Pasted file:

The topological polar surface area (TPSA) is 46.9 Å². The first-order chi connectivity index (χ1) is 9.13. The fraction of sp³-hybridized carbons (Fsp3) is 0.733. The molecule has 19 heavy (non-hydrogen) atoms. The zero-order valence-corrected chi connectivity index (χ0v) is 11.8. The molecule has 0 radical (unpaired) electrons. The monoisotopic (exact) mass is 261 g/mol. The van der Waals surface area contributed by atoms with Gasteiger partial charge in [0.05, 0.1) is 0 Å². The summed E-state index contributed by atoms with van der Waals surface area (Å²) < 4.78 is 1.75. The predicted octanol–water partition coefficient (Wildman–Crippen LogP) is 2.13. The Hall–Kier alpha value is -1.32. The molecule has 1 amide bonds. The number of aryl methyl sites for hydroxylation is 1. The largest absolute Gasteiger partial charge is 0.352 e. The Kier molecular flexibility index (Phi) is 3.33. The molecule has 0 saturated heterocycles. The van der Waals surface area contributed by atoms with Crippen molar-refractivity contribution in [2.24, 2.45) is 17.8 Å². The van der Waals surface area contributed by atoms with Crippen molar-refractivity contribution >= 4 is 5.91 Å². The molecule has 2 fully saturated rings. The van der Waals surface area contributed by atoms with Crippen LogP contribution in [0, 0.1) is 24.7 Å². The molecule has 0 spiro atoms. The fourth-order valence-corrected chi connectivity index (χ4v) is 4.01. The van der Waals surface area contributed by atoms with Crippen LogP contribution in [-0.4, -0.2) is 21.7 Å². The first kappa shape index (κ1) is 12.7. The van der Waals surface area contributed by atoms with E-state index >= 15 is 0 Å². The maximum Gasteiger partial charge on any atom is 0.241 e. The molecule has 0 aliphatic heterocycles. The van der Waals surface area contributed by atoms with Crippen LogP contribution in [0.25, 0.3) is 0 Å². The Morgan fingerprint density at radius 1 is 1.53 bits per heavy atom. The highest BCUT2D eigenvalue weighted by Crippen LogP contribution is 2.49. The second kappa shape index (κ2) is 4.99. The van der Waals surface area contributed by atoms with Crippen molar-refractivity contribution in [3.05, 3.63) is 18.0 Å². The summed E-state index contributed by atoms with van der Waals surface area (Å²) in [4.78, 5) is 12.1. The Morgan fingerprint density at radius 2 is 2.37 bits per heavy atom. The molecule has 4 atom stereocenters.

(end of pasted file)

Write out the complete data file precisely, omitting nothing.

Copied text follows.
The topological polar surface area (TPSA) is 46.9 Å². The first-order chi connectivity index (χ1) is 9.13. The fraction of sp³-hybridized carbons (Fsp3) is 0.733. The molecule has 19 heavy (non-hydrogen) atoms. The zero-order valence-corrected chi connectivity index (χ0v) is 11.8. The molecule has 0 radical (unpaired) electrons. The monoisotopic (exact) mass is 261 g/mol. The van der Waals surface area contributed by atoms with Gasteiger partial charge in [0.05, 0.1) is 0 Å². The summed E-state index contributed by atoms with van der Waals surface area (Å²) < 4.78 is 1.75. The predicted octanol–water partition coefficient (Wildman–Crippen LogP) is 2.13. The Hall–Kier alpha value is -1.32. The molecule has 1 amide bonds. The number of aryl methyl sites for hydroxylation is 1. The largest absolute Gasteiger partial charge is 0.352 e. The Kier molecular flexibility index (Phi) is 3.33. The molecule has 0 saturated heterocycles. The van der Waals surface area contributed by atoms with Crippen molar-refractivity contribution in [2.24, 2.45) is 17.8 Å². The van der Waals surface area contributed by atoms with Crippen molar-refractivity contribution >= 4 is 5.91 Å². The molecule has 2 fully saturated rings. The van der Waals surface area contributed by atoms with Crippen LogP contribution in [0, 0.1) is 24.7 Å². The molecule has 0 spiro atoms. The fourth-order valence-corrected chi connectivity index (χ4v) is 4.01. The van der Waals surface area contributed by atoms with Crippen LogP contribution in [-0.4, -0.2) is 21.7 Å². The first kappa shape index (κ1) is 12.7. The van der Waals surface area contributed by atoms with E-state index >= 15 is 0 Å². The maximum Gasteiger partial charge on any atom is 0.241 e. The molecule has 0 aliphatic heterocycles. The van der Waals surface area contributed by atoms with Crippen LogP contribution in [0.25, 0.3) is 0 Å². The Morgan fingerprint density at radius 1 is 1.53 bits per heavy atom. The highest BCUT2D eigenvalue weighted by Crippen LogP contribution is 2.49. The second kappa shape index (κ2) is 4.99. The van der Waals surface area contributed by atoms with Crippen molar-refractivity contribution in [3.05, 3.63) is 18.0 Å². The summed E-state index contributed by atoms with van der Waals surface area (Å²) in [4.78, 5) is 12.1. The Morgan fingerprint density at radius 2 is 2.37 bits per heavy atom. The molecule has 4 atom stereocenters.